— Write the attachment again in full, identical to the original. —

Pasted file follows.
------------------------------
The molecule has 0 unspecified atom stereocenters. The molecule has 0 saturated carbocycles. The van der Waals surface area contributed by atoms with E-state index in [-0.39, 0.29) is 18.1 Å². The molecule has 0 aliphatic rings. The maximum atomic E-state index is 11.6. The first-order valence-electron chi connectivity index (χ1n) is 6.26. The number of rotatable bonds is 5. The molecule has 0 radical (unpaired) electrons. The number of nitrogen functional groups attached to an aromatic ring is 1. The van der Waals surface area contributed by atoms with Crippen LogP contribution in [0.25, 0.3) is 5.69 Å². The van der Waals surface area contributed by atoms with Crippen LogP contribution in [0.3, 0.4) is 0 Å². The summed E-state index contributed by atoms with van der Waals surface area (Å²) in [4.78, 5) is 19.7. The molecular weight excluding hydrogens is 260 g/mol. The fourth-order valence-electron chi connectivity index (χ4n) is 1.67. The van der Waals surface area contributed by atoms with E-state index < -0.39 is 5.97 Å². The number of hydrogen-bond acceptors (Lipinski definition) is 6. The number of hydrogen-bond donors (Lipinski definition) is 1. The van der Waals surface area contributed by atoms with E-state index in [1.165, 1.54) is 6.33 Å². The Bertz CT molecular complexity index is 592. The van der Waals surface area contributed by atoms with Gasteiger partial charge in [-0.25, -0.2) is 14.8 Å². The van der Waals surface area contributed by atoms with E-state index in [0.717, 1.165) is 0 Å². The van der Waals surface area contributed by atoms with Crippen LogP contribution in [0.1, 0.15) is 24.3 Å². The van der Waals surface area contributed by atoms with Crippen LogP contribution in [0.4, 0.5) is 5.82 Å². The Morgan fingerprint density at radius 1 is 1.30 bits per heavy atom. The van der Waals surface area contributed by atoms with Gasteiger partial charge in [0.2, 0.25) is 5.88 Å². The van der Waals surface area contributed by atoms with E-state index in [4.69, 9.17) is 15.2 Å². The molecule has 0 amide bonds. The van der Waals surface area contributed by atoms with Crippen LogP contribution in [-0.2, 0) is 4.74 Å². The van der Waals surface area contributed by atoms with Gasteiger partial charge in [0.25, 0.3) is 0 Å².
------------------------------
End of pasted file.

The molecule has 0 unspecified atom stereocenters. The molecule has 0 saturated carbocycles. The van der Waals surface area contributed by atoms with E-state index in [-0.39, 0.29) is 18.1 Å². The molecule has 0 aliphatic rings. The maximum atomic E-state index is 11.6. The first-order valence-electron chi connectivity index (χ1n) is 6.26. The number of rotatable bonds is 5. The molecule has 0 radical (unpaired) electrons. The number of nitrogen functional groups attached to an aromatic ring is 1. The van der Waals surface area contributed by atoms with Crippen LogP contribution in [0.25, 0.3) is 5.69 Å². The van der Waals surface area contributed by atoms with Crippen LogP contribution in [0.3, 0.4) is 0 Å². The summed E-state index contributed by atoms with van der Waals surface area (Å²) in [4.78, 5) is 19.7. The molecular weight excluding hydrogens is 260 g/mol. The fourth-order valence-electron chi connectivity index (χ4n) is 1.67. The van der Waals surface area contributed by atoms with E-state index < -0.39 is 5.97 Å². The number of hydrogen-bond acceptors (Lipinski definition) is 6. The number of hydrogen-bond donors (Lipinski definition) is 1. The van der Waals surface area contributed by atoms with E-state index in [1.165, 1.54) is 6.33 Å². The Bertz CT molecular complexity index is 592. The van der Waals surface area contributed by atoms with Gasteiger partial charge in [-0.25, -0.2) is 14.8 Å². The van der Waals surface area contributed by atoms with E-state index in [0.717, 1.165) is 0 Å². The van der Waals surface area contributed by atoms with Crippen LogP contribution in [0.1, 0.15) is 24.3 Å². The van der Waals surface area contributed by atoms with Crippen LogP contribution in [0.4, 0.5) is 5.82 Å². The Morgan fingerprint density at radius 1 is 1.30 bits per heavy atom. The van der Waals surface area contributed by atoms with Gasteiger partial charge in [0.2, 0.25) is 5.88 Å². The van der Waals surface area contributed by atoms with E-state index in [4.69, 9.17) is 15.2 Å². The molecule has 0 amide bonds. The van der Waals surface area contributed by atoms with Crippen LogP contribution in [-0.2, 0) is 4.74 Å². The van der Waals surface area contributed by atoms with Gasteiger partial charge in [0.25, 0.3) is 0 Å².